Thoughts on the Closed End Fund Market

We have been investing in closed end funds for our clients for more than a decade.  Over that time, we have developed an extensive knowledge of the unique nature of that market and the intricacies of how closed end funds operate for investors.  Since March of 2009, we have applied this knowledge in managing the Essential Absolute Return strategy with excellent results until the last twelve months.  

In the early days of this strategy, we invested primarily in corporate action situations that were low risk and which provided relatively steady and predictable returns.  Many of those corporate actions were a direct fallout of the 2008 financial crisis.  As the effects of that crisis faded, so did the number of opportunities of this type.  

More recently, we have focused on convergence trading.  We believe the closed end fund market is structurally inefficient which gives rise to temporary mis-pricing of assets, relative to their “normal” value.  We try to buy mis-priced funds, and then wait for the pricing to return to average or normal levels.  These types of opportunities tend to give rise to more volatile return streams (both positive and negative) and, because we never know when markets will return to normal pricing, the timing of such returns is uncertain.  However, because of the leverage inherent in most fixed income-oriented closed end funds, our clients earn a high current income stream which serves to mitigate somewhat the risk of price declines.  

Over the past twelve months, closed end fund discounts have widened to levels not seen since the financial crisis of 2008.  Yet, there has been no crisis, no significant widening of spreads (except in a few emerging markets where we have limited exposure), and no dramatic changes in the levels of short or long term interest rates.  There have, however, been periods of market uncertainty caused by concerns about the US Federal Reserve raising interest rates, a potential Greek default or exit from the Eurozone and China’s boom and bust A share market.  These events had relatively little impact on our holdings’ underlying net asset values.  Yet discounts continue to widen.  

This time period has left us wondering if something has fundamentally changed in the closed end fund market.  There have been a few developments: (1) the market for new closed end funds is quite muted and new funds that are being brought to market have more innovative structures designed to limit discounts; (2) the number of institutional investors has grown to the point where pure corporate action arbitrage opportunities are now rare; (3) fixed income exchange traded funds continue to gain popularity, potentially distracting investor interest away from closed end funds; and (4) investors have been hearing for years that the end of bond bull market is upon us and they need to prepare for rapidly rising rates.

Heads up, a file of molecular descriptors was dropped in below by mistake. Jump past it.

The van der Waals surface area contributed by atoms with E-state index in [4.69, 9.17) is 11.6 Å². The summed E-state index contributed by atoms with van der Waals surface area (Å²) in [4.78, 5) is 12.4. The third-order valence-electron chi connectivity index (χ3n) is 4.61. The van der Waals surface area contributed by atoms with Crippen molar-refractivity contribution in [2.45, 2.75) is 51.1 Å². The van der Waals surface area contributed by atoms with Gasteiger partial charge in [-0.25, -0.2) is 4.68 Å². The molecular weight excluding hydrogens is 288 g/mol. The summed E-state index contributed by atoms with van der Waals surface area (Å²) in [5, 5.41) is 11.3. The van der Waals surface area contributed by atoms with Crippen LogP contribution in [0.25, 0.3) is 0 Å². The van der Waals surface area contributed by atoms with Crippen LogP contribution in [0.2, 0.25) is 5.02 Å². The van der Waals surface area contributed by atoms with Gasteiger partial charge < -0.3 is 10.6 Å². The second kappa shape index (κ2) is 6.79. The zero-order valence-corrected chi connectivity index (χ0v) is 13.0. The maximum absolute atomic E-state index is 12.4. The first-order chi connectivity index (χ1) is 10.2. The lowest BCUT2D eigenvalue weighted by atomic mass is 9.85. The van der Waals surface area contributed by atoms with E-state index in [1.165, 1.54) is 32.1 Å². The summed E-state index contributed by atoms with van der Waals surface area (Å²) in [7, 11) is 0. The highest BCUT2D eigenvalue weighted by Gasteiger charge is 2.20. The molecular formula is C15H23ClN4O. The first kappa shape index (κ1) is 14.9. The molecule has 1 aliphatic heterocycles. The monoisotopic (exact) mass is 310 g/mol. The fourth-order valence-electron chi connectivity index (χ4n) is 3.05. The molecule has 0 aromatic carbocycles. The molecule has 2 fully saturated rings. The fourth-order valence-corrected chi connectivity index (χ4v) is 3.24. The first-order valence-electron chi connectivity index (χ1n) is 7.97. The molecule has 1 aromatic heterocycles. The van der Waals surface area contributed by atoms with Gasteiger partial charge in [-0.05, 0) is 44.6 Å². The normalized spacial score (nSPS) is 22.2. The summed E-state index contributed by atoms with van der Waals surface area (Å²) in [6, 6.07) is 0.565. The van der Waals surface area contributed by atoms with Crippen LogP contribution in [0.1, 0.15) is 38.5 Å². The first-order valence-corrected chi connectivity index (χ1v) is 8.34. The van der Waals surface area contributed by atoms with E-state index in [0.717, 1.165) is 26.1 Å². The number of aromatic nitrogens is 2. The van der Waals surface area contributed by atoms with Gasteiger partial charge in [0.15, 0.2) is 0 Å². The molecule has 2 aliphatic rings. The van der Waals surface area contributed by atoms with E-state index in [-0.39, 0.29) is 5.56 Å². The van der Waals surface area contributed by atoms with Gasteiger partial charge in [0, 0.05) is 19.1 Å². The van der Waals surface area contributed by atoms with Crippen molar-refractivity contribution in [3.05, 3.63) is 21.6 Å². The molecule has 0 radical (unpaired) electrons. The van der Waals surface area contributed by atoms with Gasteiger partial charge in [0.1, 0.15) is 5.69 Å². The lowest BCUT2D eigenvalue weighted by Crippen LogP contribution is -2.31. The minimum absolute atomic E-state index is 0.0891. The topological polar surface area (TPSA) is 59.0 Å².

The first two factors should actually bring more rational pricing to the closed end fund market, not less.  The last two factors may actually be depressing the demand for closed end funds among retail investors, making a return to rational pricing more difficult.  We believe the fourth factor — fear about the impact of rising rates — is likely the biggest contributor.  For many reasons, we believe this fear is overblown.  

Over the course of the past year, we have continued to selectively add to positions in closed end funds that meet our investment criteria, only to see discounts on these funds widen further.  And we have allocated additional client (and personal) assets to this strategy, believing that the opportunities now present are extraordinary.  We hear the same story from our fellow institutional investors in closed end funds.  Here is a chart recently published by RiverNorth, a well-known manager in the closed end fund space.  

Taxable Bond Funds: 30-day Moving Average Discount June.1997-June.2015

Source: Morningstar, Inc. 

Source: Morningstar, Inc. 

As you can see, discounts have only been at this level immediately prior to the last two recessions.  In 2000, discounts quickly recovered, even before the recession fully kicked in.  In 2008, the financial crisis wreaked temporary havoc with all financial assets before a strong recovery kicked in.  We believe this time period is more likely to be like the early 2000s but there is of course no assurance that it will turn out that way.  

We are exercising patience in waiting for prices to return to more normal levels with the comfort of knowing that we are able to buy the assets of closed end funds at 10-15% discounts off the prices available directly or through open end mutual funds or exchange traded funds. 

July 30, 2015                                            Essential Investment Partners, LLC